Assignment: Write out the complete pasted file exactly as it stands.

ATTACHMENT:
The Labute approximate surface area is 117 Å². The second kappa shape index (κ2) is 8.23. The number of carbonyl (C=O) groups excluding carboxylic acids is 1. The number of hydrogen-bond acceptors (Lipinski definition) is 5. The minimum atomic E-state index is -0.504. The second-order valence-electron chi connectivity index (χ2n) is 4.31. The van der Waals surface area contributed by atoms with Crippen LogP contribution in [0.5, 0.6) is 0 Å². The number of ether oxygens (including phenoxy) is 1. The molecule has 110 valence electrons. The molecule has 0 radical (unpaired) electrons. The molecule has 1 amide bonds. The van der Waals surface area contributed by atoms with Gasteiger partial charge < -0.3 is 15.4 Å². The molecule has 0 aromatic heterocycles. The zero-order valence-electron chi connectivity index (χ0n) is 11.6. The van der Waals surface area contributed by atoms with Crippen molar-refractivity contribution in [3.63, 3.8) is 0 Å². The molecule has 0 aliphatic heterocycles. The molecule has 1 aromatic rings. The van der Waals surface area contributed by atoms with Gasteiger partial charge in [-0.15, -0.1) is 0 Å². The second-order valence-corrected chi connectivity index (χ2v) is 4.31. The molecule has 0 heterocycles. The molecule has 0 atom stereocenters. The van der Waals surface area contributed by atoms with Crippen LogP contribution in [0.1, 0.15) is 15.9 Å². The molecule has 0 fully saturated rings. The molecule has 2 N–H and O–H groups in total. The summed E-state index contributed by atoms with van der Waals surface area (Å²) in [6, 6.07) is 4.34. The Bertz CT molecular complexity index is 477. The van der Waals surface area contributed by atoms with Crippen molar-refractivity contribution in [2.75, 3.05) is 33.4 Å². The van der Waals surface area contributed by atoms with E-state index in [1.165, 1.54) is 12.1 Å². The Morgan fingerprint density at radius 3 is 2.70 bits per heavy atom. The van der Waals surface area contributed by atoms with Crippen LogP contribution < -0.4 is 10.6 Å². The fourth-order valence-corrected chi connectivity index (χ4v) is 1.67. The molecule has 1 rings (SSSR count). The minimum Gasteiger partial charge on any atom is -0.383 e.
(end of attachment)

The Labute approximate surface area is 117 Å². The second kappa shape index (κ2) is 8.23. The number of carbonyl (C=O) groups excluding carboxylic acids is 1. The number of hydrogen-bond acceptors (Lipinski definition) is 5. The minimum atomic E-state index is -0.504. The second-order valence-electron chi connectivity index (χ2n) is 4.31. The van der Waals surface area contributed by atoms with Crippen LogP contribution in [0.5, 0.6) is 0 Å². The number of ether oxygens (including phenoxy) is 1. The molecule has 110 valence electrons. The molecule has 0 radical (unpaired) electrons. The molecule has 1 amide bonds. The van der Waals surface area contributed by atoms with Gasteiger partial charge < -0.3 is 15.4 Å². The molecule has 0 aromatic heterocycles. The zero-order valence-electron chi connectivity index (χ0n) is 11.6. The van der Waals surface area contributed by atoms with Crippen molar-refractivity contribution in [3.63, 3.8) is 0 Å². The molecule has 0 aliphatic heterocycles. The molecule has 1 aromatic rings. The van der Waals surface area contributed by atoms with Gasteiger partial charge in [-0.15, -0.1) is 0 Å². The second-order valence-corrected chi connectivity index (χ2v) is 4.31. The molecule has 0 heterocycles. The molecule has 0 atom stereocenters. The van der Waals surface area contributed by atoms with Crippen LogP contribution in [0.1, 0.15) is 15.9 Å². The molecule has 0 fully saturated rings. The molecule has 2 N–H and O–H groups in total. The summed E-state index contributed by atoms with van der Waals surface area (Å²) in [6, 6.07) is 4.34. The Bertz CT molecular complexity index is 477. The van der Waals surface area contributed by atoms with Crippen molar-refractivity contribution in [2.75, 3.05) is 33.4 Å². The van der Waals surface area contributed by atoms with E-state index in [1.165, 1.54) is 12.1 Å². The Morgan fingerprint density at radius 3 is 2.70 bits per heavy atom. The van der Waals surface area contributed by atoms with Crippen LogP contribution < -0.4 is 10.6 Å². The fourth-order valence-corrected chi connectivity index (χ4v) is 1.67. The molecule has 1 rings (SSSR count). The minimum Gasteiger partial charge on any atom is -0.383 e.